NEW LIFE FROM THE OLD_Dad beds plants around the gravestone of Leslie and Hilda.

IN MEMORY_Matthew stands refletively in front of the grave of his grandfather and grandmother.

Usually, our annual Christmas morning riverside stroll has taken place immediately after church, however the complex transport arrangements postponed it to not long after 2:00pm. We never walk far on Christmas Day itself, perhaps no more than 500m due to the much longer church Boxing Day walk held every year, but we were able to walk further than we did last year, when the snow and ice prevented us from passing Maidenhead Bridge. That said, we took our time, smiling for a self-timer family photograph in front of the Sounding Arch Bridge and then making our way back to the car.

HAPPY CHRISTMAS_Our annual riverside family photograph for the year of 2011.

LIKE BEST FRIENDS_Harriet and me posing informally in front of the bridge.

We had time to give and unwrap the majority of our ‘internal’ presents before eating, and I was given a delightful range of jumpers, shirts, and ties, along with more ‘normal’ items such as a pair of headphones and a decent wallet. On the flip side, I bought a box of shortbread and pack of UHU for Mum; for Dad, Steve Jobsbiography and a DVD copy of The King’s Speech; for Matthew, a new wash-bag and pack of Percy Pigs; and for Harriet, a USB data cable and copy of Toy Story 3. All seemed very pleased with their presents.

PRESENTS UNDER THE TREE_Gifts waiting to be given.

VICTORY_Harriet seemed pleased with her present from me of Toy Story 3.

I WONDER WHAT IT IS_Dad likes to guess what's in the parcel before he undoes the bow.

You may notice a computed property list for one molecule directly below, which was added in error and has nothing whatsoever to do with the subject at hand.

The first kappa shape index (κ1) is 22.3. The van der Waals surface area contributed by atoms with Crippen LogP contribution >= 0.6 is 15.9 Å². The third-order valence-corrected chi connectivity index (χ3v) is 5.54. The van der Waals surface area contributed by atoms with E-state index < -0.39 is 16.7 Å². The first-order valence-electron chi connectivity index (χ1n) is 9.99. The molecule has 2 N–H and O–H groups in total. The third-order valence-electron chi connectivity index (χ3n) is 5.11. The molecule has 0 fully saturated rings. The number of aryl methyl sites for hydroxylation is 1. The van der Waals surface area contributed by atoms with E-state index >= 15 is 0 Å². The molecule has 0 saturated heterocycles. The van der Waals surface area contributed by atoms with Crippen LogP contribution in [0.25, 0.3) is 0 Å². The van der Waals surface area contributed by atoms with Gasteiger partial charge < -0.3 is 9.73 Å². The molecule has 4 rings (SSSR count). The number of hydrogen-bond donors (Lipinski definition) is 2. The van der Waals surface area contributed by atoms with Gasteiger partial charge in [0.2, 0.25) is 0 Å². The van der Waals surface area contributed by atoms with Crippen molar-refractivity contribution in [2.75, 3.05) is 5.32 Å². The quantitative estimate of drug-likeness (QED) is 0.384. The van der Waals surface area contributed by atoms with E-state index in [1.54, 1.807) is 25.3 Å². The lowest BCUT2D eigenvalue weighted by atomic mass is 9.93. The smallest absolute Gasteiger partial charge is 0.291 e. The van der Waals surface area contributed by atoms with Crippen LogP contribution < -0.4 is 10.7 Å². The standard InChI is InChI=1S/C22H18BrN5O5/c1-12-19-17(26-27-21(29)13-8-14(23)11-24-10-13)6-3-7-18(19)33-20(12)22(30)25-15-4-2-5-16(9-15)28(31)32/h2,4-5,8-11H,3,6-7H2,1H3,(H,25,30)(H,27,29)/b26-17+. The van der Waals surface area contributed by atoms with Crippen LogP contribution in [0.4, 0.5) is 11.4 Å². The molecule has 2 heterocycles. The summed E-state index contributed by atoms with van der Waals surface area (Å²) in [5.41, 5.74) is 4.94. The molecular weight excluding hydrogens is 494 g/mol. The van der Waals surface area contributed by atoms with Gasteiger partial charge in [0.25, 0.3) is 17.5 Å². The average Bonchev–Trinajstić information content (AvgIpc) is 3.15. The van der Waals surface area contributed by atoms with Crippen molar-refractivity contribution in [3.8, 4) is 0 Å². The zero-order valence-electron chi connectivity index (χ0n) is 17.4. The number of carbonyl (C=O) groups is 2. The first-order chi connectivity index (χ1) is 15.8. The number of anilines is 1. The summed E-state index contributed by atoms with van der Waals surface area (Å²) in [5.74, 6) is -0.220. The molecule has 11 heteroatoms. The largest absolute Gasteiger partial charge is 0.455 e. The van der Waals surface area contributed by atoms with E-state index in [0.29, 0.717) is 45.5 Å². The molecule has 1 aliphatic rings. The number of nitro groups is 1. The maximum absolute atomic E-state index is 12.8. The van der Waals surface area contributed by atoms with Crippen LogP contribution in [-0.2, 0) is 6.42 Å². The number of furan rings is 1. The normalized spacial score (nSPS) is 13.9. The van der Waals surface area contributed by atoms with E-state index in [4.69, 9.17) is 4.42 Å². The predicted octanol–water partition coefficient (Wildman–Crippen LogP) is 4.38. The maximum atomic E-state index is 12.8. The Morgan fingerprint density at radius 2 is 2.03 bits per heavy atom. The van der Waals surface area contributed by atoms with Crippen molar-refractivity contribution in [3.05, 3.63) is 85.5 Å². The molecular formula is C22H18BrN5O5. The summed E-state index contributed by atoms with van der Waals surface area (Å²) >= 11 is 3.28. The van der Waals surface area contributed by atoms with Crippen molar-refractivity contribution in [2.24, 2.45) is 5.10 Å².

SHARP INTAKE_Matthew goes for a less reserved method of breaking into his presents, and was surprised but delighted with my gift of a washbag.

With tummies rumbling unsurprisingly (louder in some cases than in others), Christmas lunch was ready for serving at 6:30pm, and we tucked into roast turkey, stuffing, bacon, potatoes, vegetables, gravy, and cranberry sauce – knowing it would be the first and last time we’d eat a hot Christmas dinner in 2011.

ROASTING BIRD_Dad always cooks the roast dinners in our household.

ROAST WITH ALL THE TRIMMINGS_A delicious, and highly colourful, Christmas lunch.

WAITING TO GET STARTED_Our Christmas lunch wasn't served until dinnertime, by which point we'd worked up a great appetite.

The washing-up and putting away that followed was done to a deadline: we had to get it finished by 8:20pm so that we had time to watch the forty-minute Outnumbered Christmas Special before the two-hour episode of Downton which started at 9:00pm.

It was, as ever, a hugely happy day, rounded off with the unwrapping of some final gifts from Dad to Mum before we all headed off to bed knowing how lucky we all were.

Andrew Burdett

Andrew Burdett is a 20-year-old from Maidenhead in Berkshire. A self-professed "lover of life", he enjoys a busy calendar of activities and engagements. With regular involvement in the Scout Association and his church, he was made Head Boy in his final year at school. After a gap-year spent as a Teaching Assistant at a local junior school, he is now half-way through his Journalism Studies degree at the University of Sheffield. In his spare time, he swims, reads, and enjoys writing about himself in the third-person.